Galilee Basin grazier Bruce Currie
Galilee Basin grazier Bruce Currie

Galilee Basin grazier speaks out on water legislation

IMPLEMENTING legislation that would allow mining companies de-regulated access to groundwater struck grazier Bruce Currie as "totally unbelievable", particularly as he needs a licence to fill troughs from the same source.

After moving from the Bowen Basin years ago to "get away from the impacts of coal mining" the grazier runs beef cattle on a 23,000ha property north of Jericho, in the same area GVK and Adani hope to soon build massive mining operations.

"Basically I went from the fat to the fire," Mr Currie said.

While the grazier has already taken GVK to court over concerns about his groundwater, he flew to Brisbane yesterday to talk to politicians about how proposed legislation changes could again put water supply at risk.

As a primary producer on the world's driest country, he found it "unbelievable" government would consider reducing restriction placed on major water consumers.

On September 13 the State Government tabled a bill set to supersede a law that is set to take effect later this year.

Unless the new bill makes it through parliament, big mining companies will be able to take billions of litres of ground water without a licence, and the public would be given no avenue to object to their usage.

But the State Government is already facing backlash after tabling the bill, as it placed another regulatory hurdle in the way of Adani starting work on its Carmichael coal mine.

Here's how Bruce Currie described the situation, in his own words:

Hancock mines and groundwater: don't shut the door on court scrutiny

"WHILE the Coalition and mining industry have been busy this week crying 'lawfare' and campaigning to make mining projects immune to court challenges, I've been flat out mustering my cattle for botulism vaccinations.

Livestock diseases are just one of the many things primary producers have to worry about, when we're not dealing with drought, floods, export prices and the risk of coal mining depleting our groundwater supplies.  

I am a grazier from central west Queensland in the Galilee Basin, where a number of big, new coal mines are being proposed. Water is so important to our livelihoods that when GVK Hancock proposed the Alpha and Kevin's Corner coal mines near our property I felt we had no choice but to challenge them in court.  

GVK Hancock's groundwater modelling didn't tell us where the impact on our groundwater would stop or how much water we would lose. They also failed to include our water bores in their bore survey, despite the study showing draw-down roughly 4km into our property.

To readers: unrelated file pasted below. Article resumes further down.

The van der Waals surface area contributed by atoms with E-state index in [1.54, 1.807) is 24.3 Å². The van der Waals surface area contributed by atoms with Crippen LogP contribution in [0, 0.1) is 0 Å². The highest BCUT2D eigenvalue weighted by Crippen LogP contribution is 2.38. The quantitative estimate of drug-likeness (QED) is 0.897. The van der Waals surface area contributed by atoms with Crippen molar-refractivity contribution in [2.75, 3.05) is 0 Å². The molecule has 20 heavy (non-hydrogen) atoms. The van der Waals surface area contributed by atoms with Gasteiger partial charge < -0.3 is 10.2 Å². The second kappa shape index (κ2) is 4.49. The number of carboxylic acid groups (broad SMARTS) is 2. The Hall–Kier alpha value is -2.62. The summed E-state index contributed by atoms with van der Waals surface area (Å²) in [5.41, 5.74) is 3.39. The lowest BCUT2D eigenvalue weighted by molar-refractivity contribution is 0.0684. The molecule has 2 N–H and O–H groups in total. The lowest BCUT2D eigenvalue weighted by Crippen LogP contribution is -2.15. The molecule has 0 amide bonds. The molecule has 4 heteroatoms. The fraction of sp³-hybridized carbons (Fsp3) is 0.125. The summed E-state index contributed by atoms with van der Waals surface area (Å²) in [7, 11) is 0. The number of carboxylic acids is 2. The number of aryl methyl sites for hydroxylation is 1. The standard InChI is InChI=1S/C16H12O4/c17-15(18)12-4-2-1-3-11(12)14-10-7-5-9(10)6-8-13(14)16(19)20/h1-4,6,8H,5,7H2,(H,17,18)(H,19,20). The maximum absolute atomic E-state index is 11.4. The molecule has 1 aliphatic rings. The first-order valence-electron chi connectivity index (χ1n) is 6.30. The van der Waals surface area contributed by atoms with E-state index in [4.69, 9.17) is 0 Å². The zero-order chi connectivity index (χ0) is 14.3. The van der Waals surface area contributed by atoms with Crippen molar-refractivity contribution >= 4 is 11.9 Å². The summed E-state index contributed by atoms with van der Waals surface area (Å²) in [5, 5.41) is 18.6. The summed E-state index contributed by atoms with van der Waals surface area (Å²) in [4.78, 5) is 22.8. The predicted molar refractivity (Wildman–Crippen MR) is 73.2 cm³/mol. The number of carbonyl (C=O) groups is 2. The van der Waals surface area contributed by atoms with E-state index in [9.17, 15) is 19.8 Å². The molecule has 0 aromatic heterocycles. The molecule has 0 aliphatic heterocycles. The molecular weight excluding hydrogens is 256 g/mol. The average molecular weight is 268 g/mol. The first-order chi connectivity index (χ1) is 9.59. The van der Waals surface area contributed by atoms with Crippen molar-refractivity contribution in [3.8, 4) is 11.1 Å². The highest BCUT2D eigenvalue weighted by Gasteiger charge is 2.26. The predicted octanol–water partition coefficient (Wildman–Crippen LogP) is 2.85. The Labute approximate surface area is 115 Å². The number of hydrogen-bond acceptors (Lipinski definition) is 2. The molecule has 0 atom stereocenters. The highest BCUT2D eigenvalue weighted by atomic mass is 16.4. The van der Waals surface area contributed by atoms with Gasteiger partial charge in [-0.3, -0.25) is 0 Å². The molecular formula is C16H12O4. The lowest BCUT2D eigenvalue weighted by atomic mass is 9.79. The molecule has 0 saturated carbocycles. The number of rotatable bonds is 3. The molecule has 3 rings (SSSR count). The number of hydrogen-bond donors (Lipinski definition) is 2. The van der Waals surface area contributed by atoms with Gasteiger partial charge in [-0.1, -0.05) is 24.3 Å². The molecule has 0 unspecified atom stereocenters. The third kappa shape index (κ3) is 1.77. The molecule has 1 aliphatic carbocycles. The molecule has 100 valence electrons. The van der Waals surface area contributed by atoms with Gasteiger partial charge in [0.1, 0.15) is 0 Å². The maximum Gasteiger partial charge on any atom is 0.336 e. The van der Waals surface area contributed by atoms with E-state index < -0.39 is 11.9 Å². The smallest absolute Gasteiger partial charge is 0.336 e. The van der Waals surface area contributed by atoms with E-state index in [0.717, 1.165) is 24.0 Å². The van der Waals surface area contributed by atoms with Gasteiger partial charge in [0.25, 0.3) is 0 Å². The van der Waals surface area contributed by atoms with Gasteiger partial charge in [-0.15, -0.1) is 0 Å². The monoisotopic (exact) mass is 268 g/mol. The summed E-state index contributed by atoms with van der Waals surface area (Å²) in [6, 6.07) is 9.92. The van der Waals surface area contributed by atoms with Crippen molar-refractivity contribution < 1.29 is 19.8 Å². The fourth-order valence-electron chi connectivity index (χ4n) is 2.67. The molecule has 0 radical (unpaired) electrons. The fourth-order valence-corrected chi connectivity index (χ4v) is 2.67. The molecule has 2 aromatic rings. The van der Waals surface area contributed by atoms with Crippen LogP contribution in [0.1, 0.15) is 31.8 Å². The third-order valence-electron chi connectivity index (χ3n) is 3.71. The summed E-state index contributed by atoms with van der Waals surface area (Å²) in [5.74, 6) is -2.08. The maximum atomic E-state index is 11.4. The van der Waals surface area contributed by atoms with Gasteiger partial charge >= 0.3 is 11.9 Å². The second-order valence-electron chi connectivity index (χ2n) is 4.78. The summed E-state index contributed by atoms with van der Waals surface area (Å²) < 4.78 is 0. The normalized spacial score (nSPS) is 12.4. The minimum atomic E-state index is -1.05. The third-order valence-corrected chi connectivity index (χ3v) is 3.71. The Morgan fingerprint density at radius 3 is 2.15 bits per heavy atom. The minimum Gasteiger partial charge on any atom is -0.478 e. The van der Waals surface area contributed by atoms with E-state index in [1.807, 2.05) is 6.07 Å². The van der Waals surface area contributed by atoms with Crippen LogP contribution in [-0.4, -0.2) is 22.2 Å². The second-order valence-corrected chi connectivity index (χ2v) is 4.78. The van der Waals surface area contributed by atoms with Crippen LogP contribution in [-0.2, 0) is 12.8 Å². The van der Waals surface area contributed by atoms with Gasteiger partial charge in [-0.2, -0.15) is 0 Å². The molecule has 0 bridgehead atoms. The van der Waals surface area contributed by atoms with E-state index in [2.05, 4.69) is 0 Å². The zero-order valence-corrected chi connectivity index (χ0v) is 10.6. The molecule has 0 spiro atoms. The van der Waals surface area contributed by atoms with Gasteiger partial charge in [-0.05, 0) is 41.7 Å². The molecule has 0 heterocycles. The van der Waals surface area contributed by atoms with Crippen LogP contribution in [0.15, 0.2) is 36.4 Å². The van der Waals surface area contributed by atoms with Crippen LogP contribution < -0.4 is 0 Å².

We soon found that lawyers cost an arm and a leg, so we represented ourselves. Our legal journey began in 2013.

In court I raised the fact GVK Hancock had never made contact with my family about exploratory drilling to get more data for their water modelling. I found the company had no management plan in place if the mine damaged the Great Artesian Basin. Other landowners who were part of the court case called expert scientists to present evidence on risks to groundwater. 

In the end, the judge agreed with our arguments, admitting he had a "lack of confidence, from a precautionary perspective" in GVK Hancock's groundwater evidence and was concerned about the knock-on effects if the GVK Hancock modelling was incorrect.  

Well, if self-represented non-lawyers can poke holes in a mining company's environmental assessment, just imagine the quality of the work that mining companies want us to take as gospel! 

I've learnt that mining companies play down the impacts of their project on groundwater and the environment. On the other hand they talk up jobs and economic benefits. 

Often court actions are the only way to show up their lies, and this is what graziers like me, local community groups and larger conservation groups who care about the Great Artesian Basin, the Great Barrier Reef and climate change have been busy doing. 

At the end of the day, it doesn't matter who holds mining companies to account but justice must be done and be seen to be done, and environmental laws must be obeyed. 

Damage from mining is often permanent, yet politicians and the mining industry continue to bleat on about fast-tracking mining projects, cutting red tape and changing the law so groups can't use the courts to closely examine industry claims.  

Just a fortnight ago, the Queensland Government gave the foreign-owned Adani mine special 'critical infrastructure' status. As a result, approvals for the project can be fast-tracked and future decisions, for example on how much groundwater Adani can take, will not be reviewable in court. 

Why would you do this when experience tells us that court cases bring to light and challenge dubious claims made by mining companies?  

I'm heading back to my cattle now and the normal stresses of being a farmer on the world's driest continent. Groundwater depletion by a water hungry and unsustainable industry intent on sitting above the law is not something I want to worry about in the future.

I know Ministers in the pocket of the mining industry, like Canavan and Frydenberg, and big miners like GVK Hancock and Adani aren't listening, but I sincerely hope Mr Turnbull is."